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The bracelet that can give an identity to millions of 'phantom children'

In the eyes of the state, they do not exist - the 230 million children who today have no legal existence worldwide. This is despite the fact that the right to citizenship and personal identity is included in the UN Declaration of Human Rights and is pursued through sub-goals in Agenda 2030. The startup company iCivil has developed a technical solution that can help remedy the problem.

Adama Sawadogo, a computer engineer and specialist in identity theft in Burkina Faso, is the founder of the startup company iCivil. It was in 2010, when he himself started a school in the countryside, that he became aware of the seriousness of the situation with the lack of identity cards. When it turned out that only four percent of the intended school students had papers on their existence, he decided to get involved in the issue.

iCivil has in collaboration with the French data security company Prooftag developed unique ID bracelets for newborns. Each bracelet has a non-copyable, three-dimensional "bubble tag" (see the silver badge on the left in the picture above), which can be compared to a fingerprint. The bubble tag is transcribed into a grid code, which can be scanned by authorized midwives using a mobile application. The information is then sent directly to the population register via encrypted SMS. The technology works completely without an internet connection, which is advantageous because networks and computers are often lacking in rural hospitals. The bracelet design prevents personal data from different infants from being mixed up in hospital environments, but when the child is taken home, the bubble tag can be pulled off and transferred to an ID card.

In today's Burkina Faso, the responsibility for registering newborns lies with the parents. This is problematic in practice, as many lack vehicles and thus the opportunity to travel to the mayor's office to draw up legal identity documents. Some parents also do not realize the importance of registering their children in the population register, so that they can, among other things, have access to education, vaccines and later in life for driving licenses and legal employment contracts. iCivil was launched in 2015 and has since met with great interest from national and international government actors. The solution is currently being discussed at a high level with actors such as the World Bank and the United Nations Population Fund (UNFPA). Several African governments have been curious about testing Sawadogo's innovation, but have seen financial difficulties in starting to use the application and the bracelets.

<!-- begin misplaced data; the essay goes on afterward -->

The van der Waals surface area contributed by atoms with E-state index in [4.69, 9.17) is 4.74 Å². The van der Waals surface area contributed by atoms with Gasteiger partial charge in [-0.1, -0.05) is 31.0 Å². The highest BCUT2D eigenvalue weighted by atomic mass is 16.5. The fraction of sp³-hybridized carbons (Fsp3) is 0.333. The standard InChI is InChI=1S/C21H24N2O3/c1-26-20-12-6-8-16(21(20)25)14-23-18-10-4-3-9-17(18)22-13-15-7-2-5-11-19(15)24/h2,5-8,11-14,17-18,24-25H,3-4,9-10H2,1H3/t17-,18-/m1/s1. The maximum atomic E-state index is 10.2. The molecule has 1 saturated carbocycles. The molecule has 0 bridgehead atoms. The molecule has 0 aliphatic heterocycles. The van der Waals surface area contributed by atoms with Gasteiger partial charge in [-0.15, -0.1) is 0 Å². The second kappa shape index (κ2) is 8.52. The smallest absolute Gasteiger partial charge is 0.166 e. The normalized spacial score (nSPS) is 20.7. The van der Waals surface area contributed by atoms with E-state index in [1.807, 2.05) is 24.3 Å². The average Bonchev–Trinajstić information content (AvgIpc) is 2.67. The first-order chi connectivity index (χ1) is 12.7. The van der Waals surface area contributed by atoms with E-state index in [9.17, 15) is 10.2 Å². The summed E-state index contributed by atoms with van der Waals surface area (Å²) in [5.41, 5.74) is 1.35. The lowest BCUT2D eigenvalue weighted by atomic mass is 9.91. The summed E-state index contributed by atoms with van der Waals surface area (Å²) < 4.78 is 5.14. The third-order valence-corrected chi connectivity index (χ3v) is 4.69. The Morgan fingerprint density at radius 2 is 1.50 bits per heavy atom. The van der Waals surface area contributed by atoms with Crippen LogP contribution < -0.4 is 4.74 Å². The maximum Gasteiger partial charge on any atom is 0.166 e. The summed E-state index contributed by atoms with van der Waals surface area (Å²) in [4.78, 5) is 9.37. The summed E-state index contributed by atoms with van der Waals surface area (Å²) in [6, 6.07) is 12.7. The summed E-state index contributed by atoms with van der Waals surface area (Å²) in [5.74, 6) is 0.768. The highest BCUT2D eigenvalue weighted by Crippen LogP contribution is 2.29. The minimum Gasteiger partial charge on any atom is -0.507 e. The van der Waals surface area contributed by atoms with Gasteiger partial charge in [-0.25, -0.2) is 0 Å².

Few midwives currently have access to quality electronic hardware and the lack of capital on indebted governments makes it difficult to switch to the use of new technology. "There are" no children required no school Adama Sawadogo himself claims that his invention is a very affordable and sustainable solution to a problem that today causes sky-high social costs. At present, it is difficult to estimate the size of Burkina Faso's population and its growth, but one thing is for sure, it is increasing. Nearly half of the population is under the age of 15 and today's 18,7 million people are expected to be 30 million by 2030, according to Burkina Faso authorities. Without knowledge of the existence of these individuals, it is impossible to meet their social needs.

- It struck me that the authorities probably had not seen any need for a school in the village where I established myself, because they did not know the 100 children who lived there, says Sawadogo.

Sawadogo sees its innovation as relevant to both strong and weaker economies. Environmental disasters and wars, but also increased international trade and new transport options make it likely that the earth's population will become more mobile in the future. Therefore, a globally uniform system for secure handling of personal data is needed.

- The responsibility to develop the right collaborations with international organizations and multinational companies lies on our shoulders and this is something I take very seriously, says Sawadogo. iCivil is alone in its knowledge of this technology and the implementation of a global solution for increased personal security is urgent.

Linn Jansson, Ougadougou in Burkina Faso Participant in Erikshjälpen's internship program

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